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M.C. Quantock’s Cow Sale Is A First

Mac and Pat Creech of M.C. Quantock Livestock just north of Lloyminster, have carved a niche for themselves in the Canadian cattle industry as Canada s Bull Supplier selling more than 8,800 purebred and hybrid bulls at some 42 sales they ve hosted through the years. Now, they have put together their first and perhaps their only Canada s Cow Sale slated for Saturday, December 10 at Vermilion, Alta., leading up to their annual Canada s Bulls sale the last Saturday of January at the Lloydminster Exhibition Grounds.

Like the Canada s Bulls sales, the Canada s Cow Sale will feature large numbers of uniform cattle offering commercial and purebred cattlemen the opportunity to make volume purchases of hard-nosed commercial-style purebred and hybrid females. Mac describes them as the kind of cows that know how to go out there and get down to business earning a living.

The Creeches assure customers that they aren t going out of business, or even contemplating slowing down much. They ve been stockpiling cows, so to speak, with a sale such as this in mind and the herd has really grown during the past five years.

This has been part of our business plan for some time. Except for culling, and we have been culling hard, we haven t sold any females for the past eight years with the idea that when the value was there, we would move some of them, Mac explains. Because this is a first-in-a-lifetime sale, we wanted to make it special and that s why, for the first time, we are cutting loose so many cows from the heart of our herd so that customers will be buying the good ones the ones behind the million- dollar bull sales every year.

Their entire April-May calving herd of purebred Angus and Red Angus cows bred either to their home-raised purebred Angus and Red Angus bulls or to purebred Fleckvieh Simmental bulls will be sold.

Creech anticipates that a highlight will be the offering of all of their 2009 bred heifers, which are purebred and first-cross (F1) females bred to their purebred Angus or Red Angus bulls for April calves.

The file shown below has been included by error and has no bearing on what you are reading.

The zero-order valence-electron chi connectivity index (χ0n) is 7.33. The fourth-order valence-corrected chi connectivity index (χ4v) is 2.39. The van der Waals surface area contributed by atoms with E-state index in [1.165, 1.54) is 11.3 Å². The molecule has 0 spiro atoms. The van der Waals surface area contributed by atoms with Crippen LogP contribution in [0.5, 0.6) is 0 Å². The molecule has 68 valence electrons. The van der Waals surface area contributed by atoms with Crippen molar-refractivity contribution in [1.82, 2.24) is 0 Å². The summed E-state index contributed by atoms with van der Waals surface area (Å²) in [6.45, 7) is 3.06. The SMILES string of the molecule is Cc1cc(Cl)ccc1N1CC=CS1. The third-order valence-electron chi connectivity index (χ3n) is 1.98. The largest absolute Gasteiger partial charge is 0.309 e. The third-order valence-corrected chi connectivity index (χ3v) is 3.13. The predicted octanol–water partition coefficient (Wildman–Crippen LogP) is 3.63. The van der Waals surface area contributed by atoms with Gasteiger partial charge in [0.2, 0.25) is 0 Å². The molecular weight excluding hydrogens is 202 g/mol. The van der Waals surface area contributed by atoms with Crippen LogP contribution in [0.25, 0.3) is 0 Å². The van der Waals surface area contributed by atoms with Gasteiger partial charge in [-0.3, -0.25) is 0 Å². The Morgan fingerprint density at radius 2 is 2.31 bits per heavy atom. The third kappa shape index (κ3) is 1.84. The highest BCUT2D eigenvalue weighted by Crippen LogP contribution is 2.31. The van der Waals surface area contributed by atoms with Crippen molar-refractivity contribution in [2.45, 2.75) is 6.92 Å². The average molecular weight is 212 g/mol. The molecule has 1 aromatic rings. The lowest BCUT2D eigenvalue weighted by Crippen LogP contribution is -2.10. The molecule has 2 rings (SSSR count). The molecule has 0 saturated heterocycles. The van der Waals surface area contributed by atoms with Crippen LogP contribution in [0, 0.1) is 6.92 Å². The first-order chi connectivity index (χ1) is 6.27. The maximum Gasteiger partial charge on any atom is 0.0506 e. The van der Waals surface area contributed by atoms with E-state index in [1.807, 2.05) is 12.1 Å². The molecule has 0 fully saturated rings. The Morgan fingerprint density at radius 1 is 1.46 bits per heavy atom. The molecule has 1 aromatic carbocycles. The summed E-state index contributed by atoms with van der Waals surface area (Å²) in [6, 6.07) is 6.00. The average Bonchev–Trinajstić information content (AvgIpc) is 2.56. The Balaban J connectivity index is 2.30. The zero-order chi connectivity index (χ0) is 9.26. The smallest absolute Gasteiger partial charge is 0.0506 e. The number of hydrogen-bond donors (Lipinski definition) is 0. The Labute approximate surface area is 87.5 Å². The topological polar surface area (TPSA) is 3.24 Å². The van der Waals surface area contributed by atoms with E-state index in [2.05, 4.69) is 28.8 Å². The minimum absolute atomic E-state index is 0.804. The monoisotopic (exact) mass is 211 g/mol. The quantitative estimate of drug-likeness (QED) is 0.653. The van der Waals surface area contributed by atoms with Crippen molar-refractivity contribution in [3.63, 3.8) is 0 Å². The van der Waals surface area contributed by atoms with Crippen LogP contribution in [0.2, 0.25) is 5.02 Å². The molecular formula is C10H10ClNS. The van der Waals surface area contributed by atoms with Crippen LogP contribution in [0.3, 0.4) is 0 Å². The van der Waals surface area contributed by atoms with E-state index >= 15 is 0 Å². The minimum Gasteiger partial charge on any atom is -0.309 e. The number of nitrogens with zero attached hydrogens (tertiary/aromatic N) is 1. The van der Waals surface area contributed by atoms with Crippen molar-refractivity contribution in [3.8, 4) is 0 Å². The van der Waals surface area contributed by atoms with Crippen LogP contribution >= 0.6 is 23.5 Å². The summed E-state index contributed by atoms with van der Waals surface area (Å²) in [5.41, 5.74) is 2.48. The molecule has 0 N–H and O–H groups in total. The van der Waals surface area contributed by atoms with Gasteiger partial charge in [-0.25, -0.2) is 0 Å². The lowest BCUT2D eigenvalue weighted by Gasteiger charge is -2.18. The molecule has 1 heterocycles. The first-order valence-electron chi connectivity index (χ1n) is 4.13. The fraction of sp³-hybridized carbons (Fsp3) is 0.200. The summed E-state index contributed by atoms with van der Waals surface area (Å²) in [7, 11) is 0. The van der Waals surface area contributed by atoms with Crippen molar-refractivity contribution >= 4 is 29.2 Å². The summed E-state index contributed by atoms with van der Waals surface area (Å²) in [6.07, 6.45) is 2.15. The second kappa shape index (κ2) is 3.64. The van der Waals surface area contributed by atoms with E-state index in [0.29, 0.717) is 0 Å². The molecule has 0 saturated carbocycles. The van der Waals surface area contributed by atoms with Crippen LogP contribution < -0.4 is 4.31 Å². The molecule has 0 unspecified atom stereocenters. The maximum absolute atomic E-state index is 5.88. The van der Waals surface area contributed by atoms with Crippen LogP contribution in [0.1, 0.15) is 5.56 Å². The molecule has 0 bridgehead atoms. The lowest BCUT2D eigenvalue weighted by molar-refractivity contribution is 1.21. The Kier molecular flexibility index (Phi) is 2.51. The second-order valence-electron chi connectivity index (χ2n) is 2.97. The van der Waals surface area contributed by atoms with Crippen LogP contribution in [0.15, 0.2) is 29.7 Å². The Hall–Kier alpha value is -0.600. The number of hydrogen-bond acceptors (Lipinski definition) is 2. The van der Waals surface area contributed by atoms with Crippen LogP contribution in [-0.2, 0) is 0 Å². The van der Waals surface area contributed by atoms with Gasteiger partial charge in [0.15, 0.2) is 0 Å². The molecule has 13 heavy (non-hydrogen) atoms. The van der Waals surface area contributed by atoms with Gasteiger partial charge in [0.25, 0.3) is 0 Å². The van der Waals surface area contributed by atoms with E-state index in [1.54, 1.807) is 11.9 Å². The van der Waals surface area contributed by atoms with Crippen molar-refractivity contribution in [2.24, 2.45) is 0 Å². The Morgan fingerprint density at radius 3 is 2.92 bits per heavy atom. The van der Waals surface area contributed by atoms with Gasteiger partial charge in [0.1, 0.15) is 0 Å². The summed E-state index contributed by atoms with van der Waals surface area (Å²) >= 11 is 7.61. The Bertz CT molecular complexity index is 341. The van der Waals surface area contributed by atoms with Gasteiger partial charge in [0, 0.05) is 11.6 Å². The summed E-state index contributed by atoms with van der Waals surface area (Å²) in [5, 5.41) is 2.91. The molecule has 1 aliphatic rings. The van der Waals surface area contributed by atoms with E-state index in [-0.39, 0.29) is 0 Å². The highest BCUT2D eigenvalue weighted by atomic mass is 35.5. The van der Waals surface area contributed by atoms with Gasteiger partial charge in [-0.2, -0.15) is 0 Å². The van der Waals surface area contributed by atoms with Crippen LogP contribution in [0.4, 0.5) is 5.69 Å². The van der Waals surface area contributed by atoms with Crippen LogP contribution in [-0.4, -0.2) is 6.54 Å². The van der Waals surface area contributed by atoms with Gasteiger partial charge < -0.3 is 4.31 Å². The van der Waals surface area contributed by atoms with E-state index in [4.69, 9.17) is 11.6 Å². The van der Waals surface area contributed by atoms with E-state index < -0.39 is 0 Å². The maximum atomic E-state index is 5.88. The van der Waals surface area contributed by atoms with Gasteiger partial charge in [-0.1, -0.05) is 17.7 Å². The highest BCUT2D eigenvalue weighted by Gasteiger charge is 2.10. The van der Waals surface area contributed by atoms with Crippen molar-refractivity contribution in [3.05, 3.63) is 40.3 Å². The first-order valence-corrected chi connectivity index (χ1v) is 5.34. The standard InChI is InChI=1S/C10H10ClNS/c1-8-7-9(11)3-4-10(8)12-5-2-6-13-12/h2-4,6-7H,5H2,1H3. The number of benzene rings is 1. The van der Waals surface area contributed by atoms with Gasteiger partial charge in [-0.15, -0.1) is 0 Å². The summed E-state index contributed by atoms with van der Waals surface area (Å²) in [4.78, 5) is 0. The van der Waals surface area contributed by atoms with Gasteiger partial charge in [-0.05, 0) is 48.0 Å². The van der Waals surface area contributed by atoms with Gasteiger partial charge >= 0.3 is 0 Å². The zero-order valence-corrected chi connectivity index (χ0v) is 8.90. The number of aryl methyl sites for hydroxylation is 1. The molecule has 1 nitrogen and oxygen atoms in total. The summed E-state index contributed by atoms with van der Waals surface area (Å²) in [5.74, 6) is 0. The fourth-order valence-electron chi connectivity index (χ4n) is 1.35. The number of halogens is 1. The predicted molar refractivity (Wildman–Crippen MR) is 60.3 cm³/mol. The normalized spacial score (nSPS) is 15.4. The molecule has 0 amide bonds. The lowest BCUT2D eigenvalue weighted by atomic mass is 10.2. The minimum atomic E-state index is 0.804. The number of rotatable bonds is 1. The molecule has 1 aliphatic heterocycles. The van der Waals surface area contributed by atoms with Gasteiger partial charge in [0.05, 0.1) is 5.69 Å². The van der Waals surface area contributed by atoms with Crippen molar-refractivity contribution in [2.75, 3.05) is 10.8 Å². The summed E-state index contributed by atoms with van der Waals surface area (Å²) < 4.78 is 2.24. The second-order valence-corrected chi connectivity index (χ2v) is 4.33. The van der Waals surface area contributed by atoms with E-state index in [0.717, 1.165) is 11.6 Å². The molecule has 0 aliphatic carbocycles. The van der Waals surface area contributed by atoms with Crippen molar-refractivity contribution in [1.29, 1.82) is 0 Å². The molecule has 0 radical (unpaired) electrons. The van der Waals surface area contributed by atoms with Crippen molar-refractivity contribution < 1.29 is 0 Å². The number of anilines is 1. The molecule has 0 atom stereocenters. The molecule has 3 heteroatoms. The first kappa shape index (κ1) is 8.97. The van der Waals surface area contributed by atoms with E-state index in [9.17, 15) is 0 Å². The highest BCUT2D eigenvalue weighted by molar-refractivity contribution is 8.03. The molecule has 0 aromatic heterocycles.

All of their 2010 open replacement heifers will sell, too. This group features purebred Angus and Red Angus heifers as well as F1 heifers, all of which will be extra-age 14-month-old heifers.

That s a grand total of 850 one-iron, youthful cows and heifers in their prime all at one sale. They aren t the culls and none have been retained or sold from the groups that will be on offer.

They will retain their 500-head fall-calving herd and 200 of this year s heifer calves. By the time all is said and done, cow-wise, the ranch will be back to its 2003 numbers, Mac says. He admits that sometimes when he is riding through the herds it really is difficult to think about letting so many quality females go, but on second thought, he expects it won t be long before the numbers start adding up again.

The breeding program involves eight lines of registered purebred and hybrid cows and bulls, which requires a lot of attention to detail, not only in the everyday management of the groups, but from Pat s perspective running a one-woman office keeping the registrations and other paperwork up to date. Though their three children have careers of their own and aren t involved with the day-to-day ranching operations, they still contribute their energy and expertise to the business. All are intimately involved at sale time. It s a total family and staff effort.